1165 København K
Tlf: 35 32 28 98 (mon-thurs)
American internationals bring Halloween traditions to an unsuspecting country and its citizens
This Sunday marks the famed American holiday, Halloween. On this day, and throughout the weekend, Americans will be spreading the spooky joy of their famed festivities. Though the holiday is an innocent request for sweets from costumed youngsters, college students view Halloween in a different light.
»The streets are literally filled with people in a drunken mess,« says Jeni Centner, an American international student from Santa Barbara – a college town that is arguably one of the most renowned Halloween party spots. »Cops are everywhere on horses. Every five seconds people are making out on the streets.«
She says that the holiday is basically the same for all Americans, who usually dress up in costumes that are funny, scary or scandalous. However, college students just have a unique take on the traditions they grew up celebrating.
»Instead you go door to door for alcohol instead of candy. And instead of being sick from all the sugar, you just have a hangover for days,« she says.
Yet Danes aren’t so familiar with the Halloween traditions that have only recently become part of their culture. In the past five years, pumpkin sales have spiked, costume stores have opened and Danes are seeing more and more Halloween celebrations in Copenhagen.
»Before it got popular, it was kind of like Valentines Day, where people knew what it was but didn’t really care,« says Signe Palsøe, a former Danish student and Copenhagen party-goer. »Plus Danish people didn’t really appreciate taking in American traditions like that. But it has changed a lot lately especially with young people who like to have an excuse to have a party. For children it is an excuse to go get candy.«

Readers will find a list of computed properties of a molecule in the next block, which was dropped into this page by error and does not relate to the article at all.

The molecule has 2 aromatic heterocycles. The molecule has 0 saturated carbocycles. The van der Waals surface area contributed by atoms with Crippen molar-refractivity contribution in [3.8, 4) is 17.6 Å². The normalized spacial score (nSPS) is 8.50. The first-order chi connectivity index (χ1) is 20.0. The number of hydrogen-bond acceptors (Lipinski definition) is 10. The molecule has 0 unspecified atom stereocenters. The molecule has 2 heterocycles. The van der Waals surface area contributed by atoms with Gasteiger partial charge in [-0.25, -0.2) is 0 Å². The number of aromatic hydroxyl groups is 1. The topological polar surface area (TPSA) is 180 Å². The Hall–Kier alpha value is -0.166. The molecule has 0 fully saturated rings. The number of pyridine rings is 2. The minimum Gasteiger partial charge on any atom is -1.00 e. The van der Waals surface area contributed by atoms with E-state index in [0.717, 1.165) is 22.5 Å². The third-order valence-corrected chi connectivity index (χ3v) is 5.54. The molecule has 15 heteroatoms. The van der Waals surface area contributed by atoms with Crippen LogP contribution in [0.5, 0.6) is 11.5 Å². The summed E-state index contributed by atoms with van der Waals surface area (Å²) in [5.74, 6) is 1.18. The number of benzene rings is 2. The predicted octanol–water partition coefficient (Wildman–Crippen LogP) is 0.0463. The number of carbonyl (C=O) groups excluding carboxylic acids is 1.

Palsøe says that she hadn’t planned to celebrate, but if she gets invited to a party, she will probably go.
Danes aren’t the only newcomers to the Halloween celebrations. Australian international student Tanya Dahl never celebrated the holiday until her American roommates encouraged her to carve pumpkins with them.
She views her first real Halloween as a cultural experience, coincidentally celebrating a culture other than Danish in Denmark.
»I’ve never celebrated it before and it’s a good opportunity to celebrate it and get into the spirit,«Dahl says.
As for Americans, celebrating Halloween in a country that typically doesn’t do so, may have damaging consequences.
»I feel like its going to be forgotten,« Centner says. »We basically celebrate for a week in California, and we plan our costumes a month in advance. Here, I feel like I could easily wake up on the first of November and realise I forgot to celebrate Halloween.«
Stay in the know about news and events happening in Copenhagen by signing up for the University Post’s weekly newsletter here .